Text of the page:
yelp-button  Trip-advisor  fb 
Master Sergeant Henry Eugene "Red" Erwin
Master Sergeant Henry Eugene

Henry Eugene Erwin learned responsibility at an early age. He was born in Docena, Ala., in 1921, the oldest child in a large family. He was 10 years old when his father, a coal miner, died. Gene, as the family called him, took a part-time job stocking shelves in the coal company commissary. “It helped us get along,” he said.  Henry Eugene "Red" Erwin, 1921-2002. The Docena native earned the medal while a radio operator on a B-29 bomber. On April 12, 1945, Staff Sgt. Erwin was in the lead plane on a mission to Japan. About 25 miles from the target, under fire, he dropped a flare - a phosphorescence bomb - in a chute. "The burning phosphorescence obliterated his nose and completely blinded him. Smoke filled the plane, obscuring the vision of the pilot. S/Sgt. Erwin realized that the aircraft and crew would be lost if the burning bomb remained in the plane. Without regard for his own safety, he picked it up and feeling his way, instinctively, crawled around the gun turret and headed for the copilot's window," the medal citation states. " Groping with his burning hands, he located the window and threw the bomb out. Completely aflame, he fell back upon the floor. The smoke cleared, the pilot, at 300 feet, pulled the plane out of its dive. S/Sgt. Erwin's gallantry and heroism above and beyond the call of duty saved the lives of his comrades."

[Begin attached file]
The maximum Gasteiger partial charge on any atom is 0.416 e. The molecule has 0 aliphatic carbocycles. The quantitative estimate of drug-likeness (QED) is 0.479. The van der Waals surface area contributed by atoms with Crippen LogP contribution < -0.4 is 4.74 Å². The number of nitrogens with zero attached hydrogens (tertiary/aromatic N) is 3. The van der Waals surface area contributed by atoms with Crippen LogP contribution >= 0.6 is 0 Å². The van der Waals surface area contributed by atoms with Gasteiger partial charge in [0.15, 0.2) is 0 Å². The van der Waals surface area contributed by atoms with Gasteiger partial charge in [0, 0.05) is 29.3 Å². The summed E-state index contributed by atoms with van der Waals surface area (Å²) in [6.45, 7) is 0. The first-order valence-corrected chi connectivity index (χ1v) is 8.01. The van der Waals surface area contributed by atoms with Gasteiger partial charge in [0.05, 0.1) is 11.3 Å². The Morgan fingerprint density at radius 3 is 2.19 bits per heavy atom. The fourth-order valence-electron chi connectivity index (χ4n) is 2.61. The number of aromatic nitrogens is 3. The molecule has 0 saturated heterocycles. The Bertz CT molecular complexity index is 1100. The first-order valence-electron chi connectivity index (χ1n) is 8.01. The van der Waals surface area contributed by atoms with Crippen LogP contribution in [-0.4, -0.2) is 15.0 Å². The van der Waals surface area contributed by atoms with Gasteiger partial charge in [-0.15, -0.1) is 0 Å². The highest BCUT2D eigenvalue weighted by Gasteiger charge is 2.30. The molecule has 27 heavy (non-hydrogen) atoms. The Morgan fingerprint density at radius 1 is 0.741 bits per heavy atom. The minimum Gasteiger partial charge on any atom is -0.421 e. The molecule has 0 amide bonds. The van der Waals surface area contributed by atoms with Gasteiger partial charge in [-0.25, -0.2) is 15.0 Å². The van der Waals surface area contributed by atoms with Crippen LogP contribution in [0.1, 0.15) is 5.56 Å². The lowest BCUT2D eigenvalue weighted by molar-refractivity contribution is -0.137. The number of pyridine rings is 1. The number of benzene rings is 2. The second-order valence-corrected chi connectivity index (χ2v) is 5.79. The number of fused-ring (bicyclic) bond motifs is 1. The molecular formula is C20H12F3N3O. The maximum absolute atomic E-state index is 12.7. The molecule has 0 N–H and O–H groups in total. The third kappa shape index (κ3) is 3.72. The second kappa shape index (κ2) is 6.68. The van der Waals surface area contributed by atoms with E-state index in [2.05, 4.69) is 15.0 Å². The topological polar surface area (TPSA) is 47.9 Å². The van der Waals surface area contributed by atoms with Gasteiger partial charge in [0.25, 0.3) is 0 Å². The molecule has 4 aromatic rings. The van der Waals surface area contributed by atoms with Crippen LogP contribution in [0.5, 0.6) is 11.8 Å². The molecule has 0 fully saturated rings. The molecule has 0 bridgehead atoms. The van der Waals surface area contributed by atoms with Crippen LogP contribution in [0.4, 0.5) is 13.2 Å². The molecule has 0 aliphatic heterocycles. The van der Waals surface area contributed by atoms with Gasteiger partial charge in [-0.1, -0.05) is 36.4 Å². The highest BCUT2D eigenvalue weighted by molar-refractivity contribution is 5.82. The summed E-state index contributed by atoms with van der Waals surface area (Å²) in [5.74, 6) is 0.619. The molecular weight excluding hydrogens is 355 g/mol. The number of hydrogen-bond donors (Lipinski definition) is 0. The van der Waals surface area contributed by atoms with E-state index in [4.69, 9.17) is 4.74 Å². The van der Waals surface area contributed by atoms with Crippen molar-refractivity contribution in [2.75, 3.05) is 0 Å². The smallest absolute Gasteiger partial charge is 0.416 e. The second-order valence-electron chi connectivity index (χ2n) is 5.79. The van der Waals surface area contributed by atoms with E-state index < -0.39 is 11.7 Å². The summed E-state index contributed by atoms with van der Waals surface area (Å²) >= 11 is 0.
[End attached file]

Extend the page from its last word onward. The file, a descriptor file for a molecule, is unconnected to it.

Medal of Honor citation:                                                                            

He was the radio operator of a B-29 airplane leading a group formation to attack Koriyama, Japan. He was charged with the additional duty of dropping phosphorescence smoke bombs to aid in assembling the group when the launching point was reached. Upon entering the assembly area, aircraft fire and enemy fighter opposition was encountered. Among the phosphorescence bombs launched by S/Sgt. Erwin, 1 proved faulty, exploding in the launching chute, and shot back into the interior of the aircraft, striking him in the face. The burning phosphorescence obliterated his nose and completely blinded him. Smoke filled the plane, obscuring the vision of the pilot. S/Sgt. Erwin realized that the aircraft and crew would be lost if the burning bomb remained in the plane. Without regard for his own safety, he picked it up and feeling his way, instinctively, crawled around the gun turret and headed for the copilot's window. He found the navigator's table obstructing his passage. Grasping the burning bomb between his forearm and body, he unleashed the spring lock and raised the table. Struggling through the narrow passage he stumbled forward into the smoke-filled pilot's compartment. Groping with his burning hands, he located the window and threw the bomb out. Completely aflame, he fell back upon the floor. The smoke cleared, the pilot, at 300 feet, pulled the plane out of its dive. S/Sgt. Erwin's gallantry and heroism above and beyond the call of duty saved the lives of his comrades.

U.S. Veterans Memorial Museum
2060A Airport Road • Huntsville AL 35801
(256) 883-3737
info@memorialmuseum.org